Home  »  Poems of Places An Anthology in 31 Volumes  »  Death of Antony

Henry Wadsworth Longfellow, ed. Poems of Places: An Anthology in 31 Volumes.
Africa: Vol. XXIV. 1876–79.

Egypt, Nubia, and Abyssinia: Alexandria

Death of Antony

By William Haines Lytle (1826–1863)

I AM dying, Egypt, dying!

Ebbs the crimson life-tide fast,

And the dark Plutonian shadows

Gather on the evening blast.

Let thine arm, O queen, support me!

Hush thy sobs and bow thine ear,

Hearken to the great heart secrets,

Thou, and thou alone, must hear.

Though my scarred and veteran legions

Bear their eagles high no more,

And my wrecked and shattered galleys

Strew dark Actium’s fatal shore;

Though no glittering guards surround me,

Prompt to do their master’s will,

I must perish like a Roman,—

Die the great Triumvir still.

Let not Cæsar’s servile minions

Mock the lion thus laid low;

’T was no foeman’s hand that slew him,

’T was his own that struck the blow.

Hear, then, pillowed on thy bosom,

Ere his star fades quite away,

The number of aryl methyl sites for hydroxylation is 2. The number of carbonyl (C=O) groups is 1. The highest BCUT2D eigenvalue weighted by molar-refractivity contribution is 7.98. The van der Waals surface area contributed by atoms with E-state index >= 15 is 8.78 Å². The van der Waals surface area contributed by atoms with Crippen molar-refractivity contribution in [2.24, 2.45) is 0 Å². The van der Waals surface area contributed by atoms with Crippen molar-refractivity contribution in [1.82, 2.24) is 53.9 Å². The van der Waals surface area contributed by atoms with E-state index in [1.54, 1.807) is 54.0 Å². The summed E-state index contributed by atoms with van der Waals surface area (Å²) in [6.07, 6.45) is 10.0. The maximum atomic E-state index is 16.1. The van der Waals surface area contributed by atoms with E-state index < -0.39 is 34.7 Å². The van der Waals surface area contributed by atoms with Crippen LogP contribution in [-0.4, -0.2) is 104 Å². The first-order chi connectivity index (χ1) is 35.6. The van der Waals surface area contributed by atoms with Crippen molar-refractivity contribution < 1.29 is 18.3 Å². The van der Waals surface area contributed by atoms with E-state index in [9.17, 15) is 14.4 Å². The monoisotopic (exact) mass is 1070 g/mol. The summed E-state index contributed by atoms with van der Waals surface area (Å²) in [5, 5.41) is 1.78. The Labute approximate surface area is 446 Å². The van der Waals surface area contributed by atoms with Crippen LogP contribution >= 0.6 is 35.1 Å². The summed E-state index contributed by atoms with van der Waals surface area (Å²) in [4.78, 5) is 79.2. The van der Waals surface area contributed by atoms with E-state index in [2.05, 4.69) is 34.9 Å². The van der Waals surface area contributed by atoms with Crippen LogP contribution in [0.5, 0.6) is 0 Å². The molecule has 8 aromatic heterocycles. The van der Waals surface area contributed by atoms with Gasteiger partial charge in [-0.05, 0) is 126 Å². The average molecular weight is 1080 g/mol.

Him who, drunk with thy caresses,

Madly flung a world away!

Should the base plebeian rabble

Dare assail my fame at Rome,

Where the noble spouse, Octavia,

Weeps within her widowed home.

Seek her,—say the gods have told me,

Altars, augurs, circling wings,

That her blood, with mine commingled,

Yet shall mount the throne of kings.

And for thee, star-eyed Egyptian!

Glorious sorceress of the Nile,

Light the path to Stygian horrors

With the splendors of thy smile.

Give the Cæsar crowns and arches,

Let his brow the laurel twine;

I can scorn the Senate’s triumphs,

Triumphing in love like thine.

I am dying, Egypt, dying;

Hark! the insulting foeman’s cry:

They are coming,—quick, my falchion!

Let me front them ere I die.

Ah! no more amid the battle

Shall my heart exulting swell;

Isis and Osiris guard thee,—

Cleopatra! Rome! farewell!